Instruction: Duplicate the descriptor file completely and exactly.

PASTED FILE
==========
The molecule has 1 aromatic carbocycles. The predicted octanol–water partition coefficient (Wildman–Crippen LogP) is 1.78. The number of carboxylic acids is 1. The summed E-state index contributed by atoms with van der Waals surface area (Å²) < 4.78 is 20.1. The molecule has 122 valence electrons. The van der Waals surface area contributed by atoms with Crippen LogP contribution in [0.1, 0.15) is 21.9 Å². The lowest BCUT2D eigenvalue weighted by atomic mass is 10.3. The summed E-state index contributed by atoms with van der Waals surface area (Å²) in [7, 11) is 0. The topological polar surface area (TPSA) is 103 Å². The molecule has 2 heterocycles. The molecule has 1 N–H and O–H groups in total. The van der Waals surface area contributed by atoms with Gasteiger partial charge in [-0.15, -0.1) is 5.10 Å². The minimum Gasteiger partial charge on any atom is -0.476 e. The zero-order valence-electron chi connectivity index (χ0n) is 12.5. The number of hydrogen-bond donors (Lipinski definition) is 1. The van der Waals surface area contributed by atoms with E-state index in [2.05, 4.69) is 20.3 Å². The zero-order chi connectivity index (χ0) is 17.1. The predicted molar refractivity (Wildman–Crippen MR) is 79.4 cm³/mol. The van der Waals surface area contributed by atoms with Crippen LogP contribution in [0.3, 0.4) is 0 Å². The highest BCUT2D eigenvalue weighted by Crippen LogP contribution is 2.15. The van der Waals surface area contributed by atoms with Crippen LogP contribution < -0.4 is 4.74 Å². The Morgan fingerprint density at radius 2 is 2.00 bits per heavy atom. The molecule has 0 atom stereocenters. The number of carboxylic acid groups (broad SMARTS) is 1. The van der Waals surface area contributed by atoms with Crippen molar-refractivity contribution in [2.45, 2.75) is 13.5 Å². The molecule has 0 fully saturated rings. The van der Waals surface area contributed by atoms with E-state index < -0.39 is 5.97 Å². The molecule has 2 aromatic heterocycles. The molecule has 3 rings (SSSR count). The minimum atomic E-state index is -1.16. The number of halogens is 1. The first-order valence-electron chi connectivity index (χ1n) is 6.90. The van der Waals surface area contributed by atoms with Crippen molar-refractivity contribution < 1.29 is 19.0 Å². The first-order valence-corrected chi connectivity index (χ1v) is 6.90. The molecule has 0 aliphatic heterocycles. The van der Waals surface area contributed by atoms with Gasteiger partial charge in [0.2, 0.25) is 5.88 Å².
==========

The molecule has 1 aromatic carbocycles. The predicted octanol–water partition coefficient (Wildman–Crippen LogP) is 1.78. The number of carboxylic acids is 1. The summed E-state index contributed by atoms with van der Waals surface area (Å²) < 4.78 is 20.1. The molecule has 122 valence electrons. The van der Waals surface area contributed by atoms with Crippen LogP contribution in [0.1, 0.15) is 21.9 Å². The lowest BCUT2D eigenvalue weighted by atomic mass is 10.3. The summed E-state index contributed by atoms with van der Waals surface area (Å²) in [7, 11) is 0. The topological polar surface area (TPSA) is 103 Å². The molecule has 2 heterocycles. The molecule has 1 N–H and O–H groups in total. The van der Waals surface area contributed by atoms with Gasteiger partial charge in [-0.15, -0.1) is 5.10 Å². The minimum Gasteiger partial charge on any atom is -0.476 e. The zero-order valence-electron chi connectivity index (χ0n) is 12.5. The number of hydrogen-bond donors (Lipinski definition) is 1. The van der Waals surface area contributed by atoms with E-state index in [2.05, 4.69) is 20.3 Å². The zero-order chi connectivity index (χ0) is 17.1. The predicted molar refractivity (Wildman–Crippen MR) is 79.4 cm³/mol. The van der Waals surface area contributed by atoms with Crippen LogP contribution in [0.3, 0.4) is 0 Å². The highest BCUT2D eigenvalue weighted by Crippen LogP contribution is 2.15. The van der Waals surface area contributed by atoms with Crippen LogP contribution < -0.4 is 4.74 Å². The Morgan fingerprint density at radius 2 is 2.00 bits per heavy atom. The molecule has 0 atom stereocenters. The number of carboxylic acid groups (broad SMARTS) is 1. The van der Waals surface area contributed by atoms with Crippen molar-refractivity contribution in [2.45, 2.75) is 13.5 Å². The molecule has 0 fully saturated rings. The van der Waals surface area contributed by atoms with E-state index < -0.39 is 5.97 Å². The molecule has 2 aromatic heterocycles. The molecule has 3 rings (SSSR count). The minimum atomic E-state index is -1.16. The number of halogens is 1. The first-order valence-electron chi connectivity index (χ1n) is 6.90. The van der Waals surface area contributed by atoms with Crippen molar-refractivity contribution < 1.29 is 19.0 Å². The first-order valence-corrected chi connectivity index (χ1v) is 6.90. The molecule has 0 aliphatic heterocycles. The van der Waals surface area contributed by atoms with Gasteiger partial charge in [0.2, 0.25) is 5.88 Å².